- Will

Bob Brown 120/04/2014 15:58:01
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1016 forum posts
127 photos

Having re-read the original post one thing to note is "window", very useful to have natural light and an added bonus it is free. If you are not too bothered about a large garage door, I would use light weight blocks to close the doorway in up to window height as they are quite good for keeping some of the heat in and as there are no real structural issues like lintels as the roof is supported anyway would then place a window on that. Tie the block work into the original with some frame ties every course or so. A good source of double glazed windows can be reclamation yards or a local double glazing company as they do have ones that they made a mistake with size wise and they then have to sell them off, some end up in reclamation yards hence that suggestion.

Assuming UK if the garage is detached then no need to worry about building control but if attached that can be a different ball game and my need planning and building control as attached garages are treated as part of the main structure.

Bob

John McNamara20/04/2014 16:35:02
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1313 forum posts
113 photos

Hi David L

Lightweight blocks ?? There are many different kinds. **LINK**

If this is your first build It would be a good idea to draw it up showing the various materials to be used then discuss it with someone that is in the building trade. You will need a concrete footing if you build with blocks even if it is only a half height wall. and it will be the same size as it would be if the bricks went to the roof, and maybe a lintel over the window if the blocks cross over the window frame, an alternative would be to fill that space in with timber.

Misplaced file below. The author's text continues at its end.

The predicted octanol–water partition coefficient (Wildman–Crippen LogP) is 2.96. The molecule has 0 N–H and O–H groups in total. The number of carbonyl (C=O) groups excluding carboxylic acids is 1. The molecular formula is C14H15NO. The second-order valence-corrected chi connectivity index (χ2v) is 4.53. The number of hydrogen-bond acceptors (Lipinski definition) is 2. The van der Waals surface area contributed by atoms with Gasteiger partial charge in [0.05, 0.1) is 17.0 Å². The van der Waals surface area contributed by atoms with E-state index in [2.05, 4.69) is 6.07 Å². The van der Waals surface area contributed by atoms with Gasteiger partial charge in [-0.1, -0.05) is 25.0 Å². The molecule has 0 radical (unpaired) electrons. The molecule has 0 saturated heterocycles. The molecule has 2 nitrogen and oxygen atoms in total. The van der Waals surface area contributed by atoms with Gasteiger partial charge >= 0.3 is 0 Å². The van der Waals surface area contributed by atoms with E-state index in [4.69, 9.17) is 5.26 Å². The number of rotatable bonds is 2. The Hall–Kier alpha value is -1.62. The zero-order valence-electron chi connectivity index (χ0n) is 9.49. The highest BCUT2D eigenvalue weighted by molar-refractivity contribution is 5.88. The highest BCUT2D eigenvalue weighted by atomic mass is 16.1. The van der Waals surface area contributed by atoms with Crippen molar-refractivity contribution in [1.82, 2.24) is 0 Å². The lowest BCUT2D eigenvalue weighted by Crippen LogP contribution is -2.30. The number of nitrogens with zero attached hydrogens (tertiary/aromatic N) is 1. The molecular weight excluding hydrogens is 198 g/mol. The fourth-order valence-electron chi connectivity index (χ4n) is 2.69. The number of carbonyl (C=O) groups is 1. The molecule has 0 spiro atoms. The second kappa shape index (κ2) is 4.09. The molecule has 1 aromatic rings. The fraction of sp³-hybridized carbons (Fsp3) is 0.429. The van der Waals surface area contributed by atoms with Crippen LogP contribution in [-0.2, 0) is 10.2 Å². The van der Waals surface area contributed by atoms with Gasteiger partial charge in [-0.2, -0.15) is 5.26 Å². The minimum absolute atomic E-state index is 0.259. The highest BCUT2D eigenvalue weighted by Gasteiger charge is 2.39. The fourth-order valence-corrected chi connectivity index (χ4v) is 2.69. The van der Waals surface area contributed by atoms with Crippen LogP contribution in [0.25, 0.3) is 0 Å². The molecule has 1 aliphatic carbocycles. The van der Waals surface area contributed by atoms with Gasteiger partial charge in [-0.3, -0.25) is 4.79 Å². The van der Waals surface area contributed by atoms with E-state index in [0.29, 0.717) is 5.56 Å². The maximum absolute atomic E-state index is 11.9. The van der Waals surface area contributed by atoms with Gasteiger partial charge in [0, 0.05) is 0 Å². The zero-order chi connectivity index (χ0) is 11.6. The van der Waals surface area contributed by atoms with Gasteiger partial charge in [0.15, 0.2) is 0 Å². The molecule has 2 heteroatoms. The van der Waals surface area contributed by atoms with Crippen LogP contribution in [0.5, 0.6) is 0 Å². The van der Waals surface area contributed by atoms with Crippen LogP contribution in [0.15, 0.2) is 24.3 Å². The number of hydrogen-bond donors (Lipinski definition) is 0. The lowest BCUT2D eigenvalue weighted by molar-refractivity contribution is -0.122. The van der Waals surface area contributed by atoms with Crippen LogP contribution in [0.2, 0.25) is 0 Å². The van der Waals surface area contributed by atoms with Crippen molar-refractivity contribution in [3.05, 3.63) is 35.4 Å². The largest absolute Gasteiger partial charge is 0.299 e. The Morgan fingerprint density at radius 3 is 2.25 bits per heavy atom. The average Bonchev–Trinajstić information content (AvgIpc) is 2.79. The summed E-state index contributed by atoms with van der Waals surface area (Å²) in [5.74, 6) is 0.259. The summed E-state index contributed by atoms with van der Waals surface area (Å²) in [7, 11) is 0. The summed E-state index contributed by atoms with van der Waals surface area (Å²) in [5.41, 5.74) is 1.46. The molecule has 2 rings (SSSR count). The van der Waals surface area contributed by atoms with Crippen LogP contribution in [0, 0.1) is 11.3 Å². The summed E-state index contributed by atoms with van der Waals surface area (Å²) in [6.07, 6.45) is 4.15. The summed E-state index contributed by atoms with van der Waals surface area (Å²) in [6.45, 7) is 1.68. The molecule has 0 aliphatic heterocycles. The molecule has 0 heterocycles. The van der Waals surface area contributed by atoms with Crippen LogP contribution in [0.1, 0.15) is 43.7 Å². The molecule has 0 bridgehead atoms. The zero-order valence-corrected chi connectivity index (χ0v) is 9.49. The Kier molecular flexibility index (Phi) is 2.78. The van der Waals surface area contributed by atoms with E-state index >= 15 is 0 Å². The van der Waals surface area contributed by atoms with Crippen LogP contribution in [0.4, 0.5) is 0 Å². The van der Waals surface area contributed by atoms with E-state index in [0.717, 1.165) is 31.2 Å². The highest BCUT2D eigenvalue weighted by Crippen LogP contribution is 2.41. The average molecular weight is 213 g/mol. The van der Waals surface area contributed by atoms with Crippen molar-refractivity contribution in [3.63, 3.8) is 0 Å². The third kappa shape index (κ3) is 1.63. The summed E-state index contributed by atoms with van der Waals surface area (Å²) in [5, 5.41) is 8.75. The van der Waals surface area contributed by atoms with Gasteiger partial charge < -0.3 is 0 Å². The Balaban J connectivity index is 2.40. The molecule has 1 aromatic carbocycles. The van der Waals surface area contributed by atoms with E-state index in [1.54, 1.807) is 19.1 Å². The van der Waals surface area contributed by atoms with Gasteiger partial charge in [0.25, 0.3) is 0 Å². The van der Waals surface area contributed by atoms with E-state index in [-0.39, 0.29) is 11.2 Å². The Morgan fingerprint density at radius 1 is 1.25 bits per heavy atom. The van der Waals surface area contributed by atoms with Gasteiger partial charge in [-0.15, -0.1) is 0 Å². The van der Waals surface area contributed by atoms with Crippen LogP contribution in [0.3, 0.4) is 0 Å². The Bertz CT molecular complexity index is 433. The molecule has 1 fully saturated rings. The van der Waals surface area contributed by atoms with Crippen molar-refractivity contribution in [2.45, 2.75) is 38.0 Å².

Whitehaven being on the sea is no doubt subjected to strong winds from time to time, if the wall is exposed it is important to tie it in properly not just at the sides but at the top also. putting a door and window in it may weaken it and require further strengthening.

Regards
John

NJH20/04/2014 17:47:20
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2314 forum posts
139 photos

Referring to my 'photo above - which is probably similar to your garage before modification. No need to bother about a new concrete footing as an extensive slab already existed for the garage base and lightweight blocks were laid onto that. Don't forget a DPC though and do ensure that you tie the new blocks to the existing structure. The blocks were rendered to match the existing - it looks worse in the 'photo than in life! - not helped by all the muck that got splashed up in the recent rains! The ( substantial!) window was made for me by a local carpenter at a price too good to miss. Not much weight in this mod as there was an existing lintel over the original door so it was just the weight of the window frame + glass plus a few lightweight blocks and render.

If some future purchaser of the property wishes to convert it back to a garage it would be an easy ( if very foolish!) job to do so.

Regards

Norman

David Lawrence 220/04/2014 18:39:04
16 forum posts

hi all, Thanks for all the ideas about bricking up my garage door. Lots more to think about now, regards David